Imagine a scenario when fatigued, jet lagged pilots - struggling to just stay awake - are still forced to fly because they have written orders to do so. This may sound like a recipe for disaster but national carrier Air India issued a similar circular to all its crew on December 15, asking them to extend their flying hours beyond the prescribed limits, especially in cases when a flight was diverted and the attempt was to have it land at its scheduled destination.
Air India claimed that the advisory had the clearance of the Director General of Civil Aviation (DGCA).
For passengers this would seem fair, that the flight is bringing them to where they are supposed to be. But for pilots it's a nightmare.
For example, a flight from Delhi to London is diverted to Mumbai due to fog. The passengers can sleep on the aircraft but even after the nine-hour flight, the pilots have to be alert almost every minute. They fly out of time zones and that affects their body clock.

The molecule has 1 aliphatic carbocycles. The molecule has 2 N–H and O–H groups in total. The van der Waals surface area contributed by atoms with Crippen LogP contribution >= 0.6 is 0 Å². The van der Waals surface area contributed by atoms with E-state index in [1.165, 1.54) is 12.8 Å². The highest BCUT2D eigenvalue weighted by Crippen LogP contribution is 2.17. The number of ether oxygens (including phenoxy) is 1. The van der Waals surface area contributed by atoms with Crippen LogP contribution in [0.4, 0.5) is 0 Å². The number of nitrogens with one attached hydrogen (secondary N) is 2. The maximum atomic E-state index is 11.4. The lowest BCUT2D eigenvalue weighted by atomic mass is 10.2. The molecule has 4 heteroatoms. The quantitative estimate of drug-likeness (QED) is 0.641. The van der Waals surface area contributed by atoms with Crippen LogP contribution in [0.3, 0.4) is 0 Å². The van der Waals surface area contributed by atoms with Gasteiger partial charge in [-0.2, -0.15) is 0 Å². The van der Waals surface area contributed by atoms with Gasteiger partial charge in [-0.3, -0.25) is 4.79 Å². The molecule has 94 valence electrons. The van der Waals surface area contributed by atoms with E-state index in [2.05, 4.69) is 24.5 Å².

Their bodies cannot maintain that level of alertness indefinitely and that's why 2 pilots after 9 hours of flying, and three hours of other duty, need rest.
And this is why there are set limits to their flying hours called flight duty time limitation. It also ensures that the passengers are safe.
But in this case, Air India expects them go on and bring back the flight to Delhi until the fog lifts - which could be a couple of more hours of flying.
When NDTV brought this to the notice of the DGCA, it said, "We have not given any dispensation in addition to what is in existence and there is no such open ended waiver. Air India has been told to clarify this immediately."
The Air India management says they will withdraw the order. They say the order was given "just to ensure that passengers are not inconvenienced".
But perhaps it's better that passengers are slightly inconvenienced than a little unsafe.